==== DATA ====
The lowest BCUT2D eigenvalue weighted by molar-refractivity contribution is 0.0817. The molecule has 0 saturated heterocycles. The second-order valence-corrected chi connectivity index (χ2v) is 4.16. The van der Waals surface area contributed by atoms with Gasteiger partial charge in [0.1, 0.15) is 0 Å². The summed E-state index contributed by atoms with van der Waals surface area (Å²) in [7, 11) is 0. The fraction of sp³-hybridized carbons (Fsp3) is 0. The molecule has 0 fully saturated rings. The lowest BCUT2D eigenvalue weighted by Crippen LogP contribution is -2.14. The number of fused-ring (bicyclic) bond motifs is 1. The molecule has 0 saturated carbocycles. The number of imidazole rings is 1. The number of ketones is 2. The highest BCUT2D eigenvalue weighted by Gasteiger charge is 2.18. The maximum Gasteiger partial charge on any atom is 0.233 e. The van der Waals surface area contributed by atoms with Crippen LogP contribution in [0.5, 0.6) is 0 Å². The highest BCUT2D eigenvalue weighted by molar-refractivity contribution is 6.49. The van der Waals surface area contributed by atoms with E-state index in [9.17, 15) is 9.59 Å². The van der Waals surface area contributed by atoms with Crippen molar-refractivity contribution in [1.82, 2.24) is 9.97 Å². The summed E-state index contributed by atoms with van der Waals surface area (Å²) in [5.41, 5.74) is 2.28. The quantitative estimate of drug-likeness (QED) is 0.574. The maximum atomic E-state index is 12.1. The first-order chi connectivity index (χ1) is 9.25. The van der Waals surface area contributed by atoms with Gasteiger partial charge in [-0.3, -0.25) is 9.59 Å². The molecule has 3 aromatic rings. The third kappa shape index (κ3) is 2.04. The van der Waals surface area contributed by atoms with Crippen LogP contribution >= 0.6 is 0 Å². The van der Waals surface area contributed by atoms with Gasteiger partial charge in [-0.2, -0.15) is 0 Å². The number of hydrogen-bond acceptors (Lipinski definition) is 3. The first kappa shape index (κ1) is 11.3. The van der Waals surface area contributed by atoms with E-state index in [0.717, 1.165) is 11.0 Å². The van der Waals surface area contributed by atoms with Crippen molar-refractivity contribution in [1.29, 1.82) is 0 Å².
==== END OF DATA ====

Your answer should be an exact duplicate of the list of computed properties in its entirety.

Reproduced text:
The lowest BCUT2D eigenvalue weighted by molar-refractivity contribution is 0.0817. The molecule has 0 saturated heterocycles. The second-order valence-corrected chi connectivity index (χ2v) is 4.16. The van der Waals surface area contributed by atoms with Gasteiger partial charge in [0.1, 0.15) is 0 Å². The summed E-state index contributed by atoms with van der Waals surface area (Å²) in [7, 11) is 0. The fraction of sp³-hybridized carbons (Fsp3) is 0. The molecule has 0 fully saturated rings. The lowest BCUT2D eigenvalue weighted by Crippen LogP contribution is -2.14. The number of fused-ring (bicyclic) bond motifs is 1. The molecule has 0 saturated carbocycles. The number of imidazole rings is 1. The number of ketones is 2. The highest BCUT2D eigenvalue weighted by Gasteiger charge is 2.18. The maximum Gasteiger partial charge on any atom is 0.233 e. The van der Waals surface area contributed by atoms with Crippen LogP contribution in [0.5, 0.6) is 0 Å². The highest BCUT2D eigenvalue weighted by molar-refractivity contribution is 6.49. The van der Waals surface area contributed by atoms with E-state index in [9.17, 15) is 9.59 Å². The van der Waals surface area contributed by atoms with Crippen molar-refractivity contribution in [1.82, 2.24) is 9.97 Å². The summed E-state index contributed by atoms with van der Waals surface area (Å²) in [5.41, 5.74) is 2.28. The quantitative estimate of drug-likeness (QED) is 0.574. The maximum atomic E-state index is 12.1. The first-order chi connectivity index (χ1) is 9.25. The van der Waals surface area contributed by atoms with Gasteiger partial charge in [-0.3, -0.25) is 9.59 Å². The molecule has 3 aromatic rings. The third kappa shape index (κ3) is 2.04. The van der Waals surface area contributed by atoms with Crippen LogP contribution >= 0.6 is 0 Å². The van der Waals surface area contributed by atoms with Gasteiger partial charge in [-0.2, -0.15) is 0 Å². The number of hydrogen-bond acceptors (Lipinski definition) is 3. The first kappa shape index (κ1) is 11.3. The van der Waals surface area contributed by atoms with E-state index in [0.717, 1.165) is 11.0 Å². The van der Waals surface area contributed by atoms with Crippen molar-refractivity contribution in [1.29, 1.82) is 0 Å².